Justia U.S. 3rd Circuit Court of Appeals Opinion Summaries

Articles Posted in Injury Law

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Ramara engaged Sentry as a general contractor to perform work at its Philadelphia parking garage. Sentry engaged a subcontractor, Fortress, to install concrete and steel components. As required by its agreement with Sentry, Fortress obtained a general liability insurance policy from Westfield naming Ramara as an additional insured. In April 2012, Axe, a Fortress employee, was injured in an accident. Axe filed a tort action against Ramara and Sentry but did not include Fortress as a defendant as it was immune from actions by its employees if they were entitled to compensation for their injuries under the Pennsylvania Workers’ Compensation Act. Ramara tendered its defense to Westfield, which declined to defend, claiming that Axe’s complaint did not include allegations imposing that obligation under its policy. The district court granted partial summary judgment to Ramara, and later entered a second order, a quantified judgment against Westfield for Ramara’s counsel fees and costs incurred to date. The Third Circuit first held that the district court lacked jurisdiction to alter its first order with respect to the aspects of that order already on appeal. The court affirmed that Westfield has a duty to defend Ramara in the underlying Axe action. View "Ramara Inc v. Westfield Ins. Co" on Justia Law

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Morris worked as a coal miner for nearly 35 years, 19 years underground. Morris’s breathing difficulties caused him to leave work. In 2006, Dr. Cohen diagnosed him with pneumoconiosis (black lung disease). Eighty Four Mining’s physician also examined Morris, but determined that Morris’s breathing difficulties were caused by smoking and that there was no radiographic evidence of pneumoconiosis. In 2008, aPennsylvania Workers’ Compensation Judge denied benefits. Morris did not appeal. Morris’s breathing problems worsened; a doctor put him on oxygen nearly full-time. In 2011, Morris sought Black Lung Benefits Act (BLBA), 30 U.S.C. 901, benefits. He did not rely upon the 2006 report that had been discredited, but on a 2011 arterial blood gas study and pulmonary function testing that supported a finding of black lung disease. In 2013, an ALJ granted BLBA benefits, rejecting a timeliness challenge and reasoning that a denial of black lung benefits due to the repudiation of the claimant’s pneumoconiosis diagnosis renders that diagnosis a “misdiagnosis” and resets the three-year limitations period for subsequent claims. Morris sufficiently established the existence of pneumoconiosis through medical evidence obtained after 2010 and Eighty Four failed to adequately explain why Morris’s years of coal dust exposure were not a substantial cause of his impairment. The Benefits Review Board affirmed, citing judicial estoppel as precluding the timeliness argument. The Third Circuit denied a petition for review. View "Eighty Four Mining Co. v. Morris" on Justia Law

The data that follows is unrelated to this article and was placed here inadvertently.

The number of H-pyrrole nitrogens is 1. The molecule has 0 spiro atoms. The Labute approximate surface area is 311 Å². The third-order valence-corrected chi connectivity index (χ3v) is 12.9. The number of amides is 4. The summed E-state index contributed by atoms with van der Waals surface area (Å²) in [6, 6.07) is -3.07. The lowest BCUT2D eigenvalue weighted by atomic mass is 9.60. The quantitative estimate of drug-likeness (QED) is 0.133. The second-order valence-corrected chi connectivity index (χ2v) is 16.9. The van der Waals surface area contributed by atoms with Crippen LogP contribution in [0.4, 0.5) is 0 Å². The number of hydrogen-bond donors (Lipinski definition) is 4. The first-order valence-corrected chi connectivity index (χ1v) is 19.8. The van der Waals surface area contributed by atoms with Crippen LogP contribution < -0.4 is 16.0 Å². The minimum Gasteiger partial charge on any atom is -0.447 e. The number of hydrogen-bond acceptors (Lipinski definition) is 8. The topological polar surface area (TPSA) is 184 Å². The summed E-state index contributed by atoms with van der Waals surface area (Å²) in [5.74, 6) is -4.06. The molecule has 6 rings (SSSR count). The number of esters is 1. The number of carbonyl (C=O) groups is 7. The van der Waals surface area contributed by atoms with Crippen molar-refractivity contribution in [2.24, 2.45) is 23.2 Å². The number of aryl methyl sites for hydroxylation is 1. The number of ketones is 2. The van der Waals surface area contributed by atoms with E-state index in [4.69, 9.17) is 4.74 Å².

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Brand developed Thermablaster, a vent-free heater, to be manufactured by a Chinese company, Reecon. Reecon suggested using Intertek testing to ensure the heaters met U.S. safety standards. Brand spoke with Intertek representatives and visited the company’s website to ensure that Intertek could test to American National Standards Institute (ANSI) standards. Satisfied that Intertek’s China facility had the necessary expertise, Brand allowed Reecon to use Intertek for testing against the most recent applicable ANSI standard. The $22,000 testing cost was part of the per-unit price. Ace Hardware agreed to pay Brand $467,000 for 3,980 Thermablasters. Brand visited China to monitor production. Reecon gave Brand an Intertek document signed by its engineers, showing that the heaters had passed all relevant tests. Brand bought 5,500 heaters and delivered them to Ace. Ace began selling the heaters in 2011 but halted sales permanently after learning from a competitor that they did not meet ANSI standards. Ace obtained a default judgment of $611,060 against Brand. Brand sued Intertek. Intertek countersued, alleging trademark infringement because Brand had placed Intertek’s testing certification mark on boxes before receiving permission. Intertek bought Ace’s judgment against Brand for $250,000 and aggressively tried to collect before trial. The Third Circuit affirmed a verdict finding Intertek liable to Brand for negligent misrepresentation and awarding Brand $1,045,000 in compensatory and $5 million in punitive damages. View "Brand Mktg. Grp. LLC v. Intertek Testing Servs. NA" on Justia Law